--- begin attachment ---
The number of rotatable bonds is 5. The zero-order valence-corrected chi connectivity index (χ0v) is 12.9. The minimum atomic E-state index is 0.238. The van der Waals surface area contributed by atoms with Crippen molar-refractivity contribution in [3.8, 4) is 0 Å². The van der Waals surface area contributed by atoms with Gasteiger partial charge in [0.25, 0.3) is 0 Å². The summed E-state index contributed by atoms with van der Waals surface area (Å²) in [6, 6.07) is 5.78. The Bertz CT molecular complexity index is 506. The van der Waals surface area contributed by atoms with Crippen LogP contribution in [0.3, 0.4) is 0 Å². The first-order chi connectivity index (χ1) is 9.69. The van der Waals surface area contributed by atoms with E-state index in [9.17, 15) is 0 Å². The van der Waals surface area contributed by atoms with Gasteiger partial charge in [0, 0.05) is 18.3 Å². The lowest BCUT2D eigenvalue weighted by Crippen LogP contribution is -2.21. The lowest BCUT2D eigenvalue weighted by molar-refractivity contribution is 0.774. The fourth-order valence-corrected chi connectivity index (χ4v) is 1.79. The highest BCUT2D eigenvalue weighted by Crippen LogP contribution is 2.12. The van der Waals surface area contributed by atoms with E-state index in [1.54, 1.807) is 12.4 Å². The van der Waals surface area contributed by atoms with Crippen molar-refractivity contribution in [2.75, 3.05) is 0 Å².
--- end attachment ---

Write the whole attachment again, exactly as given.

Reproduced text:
The number of rotatable bonds is 5. The zero-order valence-corrected chi connectivity index (χ0v) is 12.9. The minimum atomic E-state index is 0.238. The van der Waals surface area contributed by atoms with Crippen molar-refractivity contribution in [3.8, 4) is 0 Å². The van der Waals surface area contributed by atoms with Gasteiger partial charge in [0.25, 0.3) is 0 Å². The summed E-state index contributed by atoms with van der Waals surface area (Å²) in [6, 6.07) is 5.78. The Bertz CT molecular complexity index is 506. The van der Waals surface area contributed by atoms with Crippen LogP contribution in [0.3, 0.4) is 0 Å². The first-order chi connectivity index (χ1) is 9.69. The van der Waals surface area contributed by atoms with E-state index in [9.17, 15) is 0 Å². The van der Waals surface area contributed by atoms with Gasteiger partial charge in [0, 0.05) is 18.3 Å². The lowest BCUT2D eigenvalue weighted by Crippen LogP contribution is -2.21. The lowest BCUT2D eigenvalue weighted by molar-refractivity contribution is 0.774. The fourth-order valence-corrected chi connectivity index (χ4v) is 1.79. The highest BCUT2D eigenvalue weighted by Crippen LogP contribution is 2.12. The van der Waals surface area contributed by atoms with E-state index in [1.54, 1.807) is 12.4 Å². The van der Waals surface area contributed by atoms with Crippen molar-refractivity contribution in [2.75, 3.05) is 0 Å².